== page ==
By Manifesto Joe
The public option for health insurance probably doesn't stand a chance in the Senate. Renegade Joe Lieberman and several "blue dog" DINOs are very likely to stop it from getting to an up-or-down vote like we saw in the House late Saturday. But it was worth it to go this far, for three big reasons.
1. The debate has been educational, and the American public needed schooling on this subject.
I confess that I didn't know before this summer that private insurers, in the current system, have an exemption from federal antitrust laws. They've had it for many decades, all the way back to 1945. (Here's a link.) And yet these Tea Party imbeciles persist in bellowing about free markets, and patient choice? Unfortunately, there's no FDA-approved treatment for stupidity on the "free market" yet.
This antitrust exemption was apparently, in part, the brainchild of U.S. Sen. Pat McCarran, D-Nev. (Another link.) McCarran (1876-1954) was one of the era's notorious Red-baiters, chief sponsor of the McCarran Internal Security Act of 1950, which required Communist Party members and those in affiliated "fronts" to register with the government. By the way, the act was never enforced, and major provisions of it were ruled unconstitutional in 1965 and 1967, as it was decided that even commies have free-speech guarantees. This "distinguished gentleman," Sen. McCarran, was living proof that DINOs were around in the 1940s, too.
Another thing that this year's debate has made clear: The majority of U.S. bankruptcies are the result of catastrophic illnesses -- combined with a monopolistic private health insurance system that doesn't cover 47 million people, or can simply refuse to cover many others because of "pre-existing conditions."
(2) Democrats, real ones, can beat Republicans over the head with this in next year's midterm congressional elections.
The public option won in an up-or-down vote, 220-215, in the more representative and "little-d" democratic part of our legislative branch. And polls show that a majority of Americans favor a public option. There's an opportunity to pillory Republicans here, if Democrats will capitalize on it. The Republicans are ready to block something that a majority of the public had decided it wanted. Make the insurance-company prostitutes pay at the polls.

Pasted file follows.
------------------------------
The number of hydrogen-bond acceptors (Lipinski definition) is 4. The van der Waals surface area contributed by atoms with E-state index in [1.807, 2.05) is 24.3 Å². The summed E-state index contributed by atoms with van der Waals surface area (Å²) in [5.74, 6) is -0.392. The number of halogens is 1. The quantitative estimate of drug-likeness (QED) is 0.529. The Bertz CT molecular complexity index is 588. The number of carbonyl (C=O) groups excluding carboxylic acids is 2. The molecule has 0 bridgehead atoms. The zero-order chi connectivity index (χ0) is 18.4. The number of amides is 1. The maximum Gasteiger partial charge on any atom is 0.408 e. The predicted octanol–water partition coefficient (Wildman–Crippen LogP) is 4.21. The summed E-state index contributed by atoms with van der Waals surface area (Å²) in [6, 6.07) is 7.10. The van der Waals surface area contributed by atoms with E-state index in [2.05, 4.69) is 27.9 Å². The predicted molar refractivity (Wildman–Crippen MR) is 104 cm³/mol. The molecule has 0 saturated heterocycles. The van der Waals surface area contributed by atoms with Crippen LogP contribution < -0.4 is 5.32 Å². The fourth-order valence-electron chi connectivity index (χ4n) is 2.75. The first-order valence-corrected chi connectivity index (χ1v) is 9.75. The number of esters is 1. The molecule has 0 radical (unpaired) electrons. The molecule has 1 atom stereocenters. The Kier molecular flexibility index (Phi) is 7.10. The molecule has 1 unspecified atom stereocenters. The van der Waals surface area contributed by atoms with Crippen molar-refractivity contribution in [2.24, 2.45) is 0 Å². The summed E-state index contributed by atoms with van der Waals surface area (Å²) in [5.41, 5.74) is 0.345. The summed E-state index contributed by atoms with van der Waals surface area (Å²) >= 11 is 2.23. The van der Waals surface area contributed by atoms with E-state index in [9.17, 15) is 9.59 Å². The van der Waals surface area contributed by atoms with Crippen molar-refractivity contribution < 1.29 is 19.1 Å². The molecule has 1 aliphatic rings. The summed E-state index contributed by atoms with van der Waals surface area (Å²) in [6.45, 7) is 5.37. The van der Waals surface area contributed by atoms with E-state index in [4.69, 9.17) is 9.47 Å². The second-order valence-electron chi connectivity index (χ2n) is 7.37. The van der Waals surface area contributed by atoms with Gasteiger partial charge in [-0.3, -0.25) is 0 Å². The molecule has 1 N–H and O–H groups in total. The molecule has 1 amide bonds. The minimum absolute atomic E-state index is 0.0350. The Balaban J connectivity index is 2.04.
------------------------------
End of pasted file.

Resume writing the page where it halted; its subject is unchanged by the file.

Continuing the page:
(3) If health care reform fails this time, or is diluted into just another subsidy for the private insurance industry, the eventual outcome may well be a single-payer system.
Saturday's vote in the U.S. House came against great odds -- the well-financed and ruthless opposition of the American health insurance monopoly. The vote came about because the anger that has been building among the American people for decades finally overpowered the insurance companies' almighty dollar.
If the status quo, or something like it, continues, the pressure from below will keep building. Some of the Tea Party fools may have been through illness and bankruptcy by then -- sometimes personal experience can make somebody realize that they've been a chicken supporting Colonel Sanders.
In time, we may finally get real reform: a single-payer system. If it takes misery and financial ruin for millions to get this done -- well, so be it. It took the Great Depression to turn enough Republicans into independents, and independents into Democrats, to get us something as basic as Social Security back in 1935.
I can see in this the beginnings of history repeating itself.
Manifesto Joe Is An Underground Writer Living In Texas.